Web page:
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From Gary Gregory <garydgreg...@gmail.com>
Subject Re: [Math] How fast is fast enough?
Date Sat, 06 Feb 2016 02:38:26 GMT
On Fri, Feb 5, 2016 at 6:32 PM, Gilles <gilles@harfang.homelinux.org> wrote:

> On Sat, 6 Feb 2016 01:53:54 +0000, Niall Pemberton wrote:
>
>> Are you not concerned about forming a TLP of 7 around Math when one of the
>> seven is clearly not a happy camper?
>>
>
> Of course I am.
> Besides stopping to annoy non-Math Commons developers, I've asked
> that we clarify the positive objectives of the move, as far as
> development would be concerned.
> No one except Thomas seemed interested.
>
> Gilles
>
>
>> Niall
>>
>> On Sat, Feb 6, 2016 at 12:07 AM, Phil Steitz <phil.steitz@gmail.com>
>> wrote:
>>
>> On 2/5/16 12:59 PM, Gilles wrote:
>>> > On Fri, 5 Feb 2016 06:50:10 -0700, Phil Steitz wrote:
>>> >> On 2/4/16 3:59 PM, Gilles wrote:
>>> >>> Hi.
>>> >>>
>>> >>> Here is a micro-benchmark report (performed with "PerfTestUtils"):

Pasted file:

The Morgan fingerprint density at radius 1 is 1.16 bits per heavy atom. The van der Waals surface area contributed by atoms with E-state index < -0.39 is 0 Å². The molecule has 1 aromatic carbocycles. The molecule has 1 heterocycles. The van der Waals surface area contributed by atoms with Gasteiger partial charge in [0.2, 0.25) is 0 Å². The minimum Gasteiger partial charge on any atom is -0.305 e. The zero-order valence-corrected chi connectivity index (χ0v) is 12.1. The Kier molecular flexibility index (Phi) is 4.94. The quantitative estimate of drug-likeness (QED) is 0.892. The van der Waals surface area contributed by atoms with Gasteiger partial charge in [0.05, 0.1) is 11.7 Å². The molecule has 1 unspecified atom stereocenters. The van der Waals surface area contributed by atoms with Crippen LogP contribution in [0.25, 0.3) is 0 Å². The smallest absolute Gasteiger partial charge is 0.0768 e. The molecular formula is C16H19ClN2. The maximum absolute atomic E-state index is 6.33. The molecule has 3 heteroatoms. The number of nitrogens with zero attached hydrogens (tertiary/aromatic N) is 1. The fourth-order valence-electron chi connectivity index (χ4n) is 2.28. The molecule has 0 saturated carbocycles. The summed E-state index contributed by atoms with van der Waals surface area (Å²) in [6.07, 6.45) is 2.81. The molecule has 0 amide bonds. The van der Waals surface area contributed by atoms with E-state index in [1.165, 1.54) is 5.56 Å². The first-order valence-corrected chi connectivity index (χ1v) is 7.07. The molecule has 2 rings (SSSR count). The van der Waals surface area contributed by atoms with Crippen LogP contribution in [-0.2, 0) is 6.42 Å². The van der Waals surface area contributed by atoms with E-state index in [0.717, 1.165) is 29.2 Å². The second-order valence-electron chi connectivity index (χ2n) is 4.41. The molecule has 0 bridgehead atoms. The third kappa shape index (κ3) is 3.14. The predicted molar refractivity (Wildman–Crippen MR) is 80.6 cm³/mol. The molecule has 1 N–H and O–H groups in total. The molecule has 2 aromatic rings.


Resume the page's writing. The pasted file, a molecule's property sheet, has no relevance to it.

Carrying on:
>>> >>> -----
>>> >>> nextInt() (calls per timed block: 2000000, timed blocks: 100, time
>>> >>> unit: ms)
>>> >>>                         name time/call std dev total time ratio
>>> >>> cv difference
>>> >>> o.a.c.m.r.JDKRandomGenerator 1.088e-05 2.8e-06 2.1761e+03 1.000
>>> >>> 0.26 0.0000e+00
>>> >>>    o.a.c.m.r.MersenneTwister 1.024e-05 1.5e-06 2.0471e+03 0.941
>>> >>> 0.15 -1.2900e+02
>>> >>>           o.a.c.m.r.Well512a 1.193e-05 4.4e-07 2.3864e+03 1.097
>>> >>> 0.04 2.1032e+02
>>> >>>          o.a.c.m.r.Well1024a 1.348e-05 1.9e-06 2.6955e+03 1.239
>>> >>> 0.14 5.1945e+02
>>> >>>         o.a.c.m.r.Well19937a 1.495e-05 2.1e-06 2.9906e+03 1.374
>>> >>> 0.14 8.1451e+02
>>> >>>         o.a.c.m.r.Well19937c 1.577e-05 8.8e-07 3.1542e+03 1.450
>>> >>> 0.06 9.7816e+02
>>> >>>         o.a.c.m.r.Well44497a 1.918e-05 1.4e-06 3.8363e+03 1.763
>>> >>> 0.08 1.6602e+03
>>> >>>         o.a.c.m.r.Well44497b 1.953e-05 2.8e-06 3.9062e+03 1.795
>>> >>> 0.14 1.7301e+03
>>> >>>        o.a.c.m.r.ISAACRandom 1.169e-05 1.9e-06 2.3375e+03 1.074
>>> >>> 0.16 1.6139e+02
>>> >>> -----
>>> >>> where "cv" is the ratio of the 3rd to the 2nd column.
>>> >>>
>>> >>> Questions are:
>>> >>> * How meaningful are micro-benchmarks when the timed operation has